Just off the coast of Malta, the tiny island of Gozo is ringed by breathtaking rock formations, stunning beaches and top-class diving spots. Its diminutive size belies just how much it has to offer visitors – here are our top tips for getting the most from a stay on this Mediterranean gem…
Gozo’s capital city, the metropolitan hub of Victoria, is where the majority of Gozitans live and work. It’s well worth a visit – not only to get a feel for the island’s history, but also for an insight into real Gozitan life.
We loved browsing the markets and exploring the charming winding streets, but our top tip is not to miss the ancient citadel. Dating back to the Bronze Age, the recently restored fortification walls rise dramatically above the city and offer stunning views of the island.
Xlendi is a picture-perfect Mediterranean port with disarming views out to sea. Gozo is a foodie paradise (more about that later) and we had the best meal of our trip in Xlendi Bay. Ta’ Karolina, the restaurant next to the sheer cliff face in the bay’s northern corner, is delightful and has tables on a narrow walkway that juts out into the water. If you’re after the most romantic seat in the house, pick the last table with its uninterrupted views. The food and wine are local and excellent. We enjoyed mouthwateringly fresh catch of the day, washed down with a crisp rosé from a neighbouring winery.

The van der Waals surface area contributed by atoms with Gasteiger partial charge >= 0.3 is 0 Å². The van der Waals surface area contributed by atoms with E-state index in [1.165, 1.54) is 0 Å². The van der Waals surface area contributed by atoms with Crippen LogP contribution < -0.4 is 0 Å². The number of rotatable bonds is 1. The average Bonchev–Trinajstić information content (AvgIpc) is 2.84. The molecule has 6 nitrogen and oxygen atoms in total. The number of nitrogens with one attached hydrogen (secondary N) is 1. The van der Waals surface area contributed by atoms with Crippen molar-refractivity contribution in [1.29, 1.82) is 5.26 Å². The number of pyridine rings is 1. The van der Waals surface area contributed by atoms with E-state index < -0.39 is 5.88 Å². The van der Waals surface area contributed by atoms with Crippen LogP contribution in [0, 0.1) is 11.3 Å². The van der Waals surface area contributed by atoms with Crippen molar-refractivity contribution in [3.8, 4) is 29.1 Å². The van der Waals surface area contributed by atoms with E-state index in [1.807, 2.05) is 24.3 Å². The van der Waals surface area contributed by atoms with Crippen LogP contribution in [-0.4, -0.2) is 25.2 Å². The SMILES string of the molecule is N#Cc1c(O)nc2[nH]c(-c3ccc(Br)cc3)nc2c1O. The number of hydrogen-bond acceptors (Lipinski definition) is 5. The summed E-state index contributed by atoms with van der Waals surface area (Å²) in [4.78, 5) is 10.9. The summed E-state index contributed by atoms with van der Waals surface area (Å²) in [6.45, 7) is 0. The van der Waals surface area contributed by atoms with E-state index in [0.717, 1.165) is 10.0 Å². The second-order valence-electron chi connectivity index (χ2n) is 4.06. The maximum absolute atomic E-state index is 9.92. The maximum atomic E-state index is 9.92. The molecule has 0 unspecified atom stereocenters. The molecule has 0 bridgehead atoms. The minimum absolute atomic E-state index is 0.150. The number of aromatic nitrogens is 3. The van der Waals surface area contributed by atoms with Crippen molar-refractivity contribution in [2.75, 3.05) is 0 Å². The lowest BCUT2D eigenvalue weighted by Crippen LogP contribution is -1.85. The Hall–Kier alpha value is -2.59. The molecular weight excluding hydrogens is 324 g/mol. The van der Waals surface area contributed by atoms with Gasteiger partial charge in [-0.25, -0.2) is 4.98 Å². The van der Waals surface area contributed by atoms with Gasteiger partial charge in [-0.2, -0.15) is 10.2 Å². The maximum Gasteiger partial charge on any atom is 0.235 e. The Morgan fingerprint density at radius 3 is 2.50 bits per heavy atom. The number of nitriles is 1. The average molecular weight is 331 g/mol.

A 5-minute drive from Xlendi in the village of Munxar is Thirtyseven Gozo. Created from 2 adjoining farmhouses and hidden behind limestone walls, it’s a haven of pretty flora-laden courtyards, with 2 swimming pools, luxurious daybeds and 10 beautifully decorated rooms. Original artworks adorn the walls, along with gorgeous artefacts collected by larger-than-life owners Patti and Giuseppe. Despite all that Gozo offers, it’s ever so tempting just to chill out here and enjoy their warm hospitality.
Food and drink
Like many Mediterranean cuisines, traditional Maltese and Gozitan food relies heavily on fresh, locally sourced ingredients. It’s often organically produced, and you can expect everything from rabbit and seafood to artisan breads with olive oil. Gozo also produces its own wine, mostly from small family vineyards, so provenance is a real selling point.
We quickly grew very fond of delicious pastizzi (flaky savoury pastry parcels filled with creamy ricotta or mushy peas). This is Gozitan fast food – popular, cheap and available everywhere. And the goats’ or sheep’s cheese ravioli with tomato sauce always left us wanting more (despite Gozo’s proximity to Italy pasta isn’t very popular here, but they’ve got ravioli down to a fine art!).
Comino is a very tiny island between Malta and Gozo, and the Blue Lagoon is a breathtakingly beautiful strip of water on its western coast. It’s a perfect day trip from Gozo. We’d recommend going with a local tour guide, though bear in mind that the beach gets really busy in peak season. To avoid the crowds on land, ask to see the caves, grottos and magnificent views from the boat.